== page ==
Perry (Green Day front man Billie Joe Armstrong) is on the cusp of turning 40 and has no real clue what he is doing with his life. His band is on an extended “hiatus” and he works with his brother (Chris Messina) at their family-owned hardware store. In Lee Kirk’s Ordinary World, we spend a day with Perry, who thinks he is going through a mid-life crisis but really is having a bout of Peter Pan syndrome. He just is ready to accept adult life.
The premise should sound entirely familiar because we have seen grown men refuse to grow up on screen countless times before. Ordinary World does nothing to break the mold or have fun with the blueprint; Kirk’s script simply goes through the motions. Perry loves his wife, Karen (Selma Blair), who is tasked with being the adult of the house and example for their two children, but he seems restless as a domesticated animal. He’s not going to let the big 4-0 keep him down.
His brother gives him $1,000 cash and tells him to go have a party and celebrate his birthday and get whatever is bothering him out of his system. He calls everyone he knows – primarily ex-bandmates – to come party with him at the Presidential suite at the Drake Hotel. It’s a weekday afternoon, mind you.
Ordinary World doesn’t take advantage enough of the struggle within Perry. Does he really still want to spend his days partying or does he thinks this is what he has to do to still be cool? The film haphazardly ping-pongs between Perry’s family responsibilities and the ever-growing rager at the Drake. But ultimately, who cares?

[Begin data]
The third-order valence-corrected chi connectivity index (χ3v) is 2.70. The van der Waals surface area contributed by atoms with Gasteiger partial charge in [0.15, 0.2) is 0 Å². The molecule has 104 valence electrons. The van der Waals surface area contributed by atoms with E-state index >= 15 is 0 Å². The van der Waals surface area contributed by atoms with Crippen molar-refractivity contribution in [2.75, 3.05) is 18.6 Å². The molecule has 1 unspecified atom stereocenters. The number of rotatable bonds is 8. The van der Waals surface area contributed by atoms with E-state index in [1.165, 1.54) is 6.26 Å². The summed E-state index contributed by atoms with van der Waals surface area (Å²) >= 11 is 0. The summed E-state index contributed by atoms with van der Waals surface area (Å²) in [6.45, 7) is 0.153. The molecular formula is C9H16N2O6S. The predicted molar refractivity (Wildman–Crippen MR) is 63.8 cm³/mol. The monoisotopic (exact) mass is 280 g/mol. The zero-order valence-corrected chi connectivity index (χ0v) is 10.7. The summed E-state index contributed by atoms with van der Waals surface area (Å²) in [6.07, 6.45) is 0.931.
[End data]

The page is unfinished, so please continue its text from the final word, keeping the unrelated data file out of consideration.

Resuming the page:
Perry is such a thinly drawn character, comprised of clichés rather than nuance. Armstrong, in his first leading role, doesn’t make much of a compelling leading man. From his presence to his delivery, Armstrong isn’t able to convince us that he cares enough about Perry, so why should we?
This is Kirk’s second feature, after he had shown great promise in his directorial debut, The Giant Mechanical Man, which featured Chris Messina and Jenna Fischer in an off-beat, Chaplin-esque romance. That is a film worth seeking out instead of Ordinary World, which is harmless but just a little too – well – ordinary.
Verdict: 1 out of 5
Billie Joe Armstrong is an awkward and unconvincing leading man in Ordinary World. We never believe he is Perry, dealing with a looming mid-life crisis, and Armstrong makes no attempts to dig deep into the character. It doesn’t help that writer-director Lee Kirk doesn’t give him much to work with.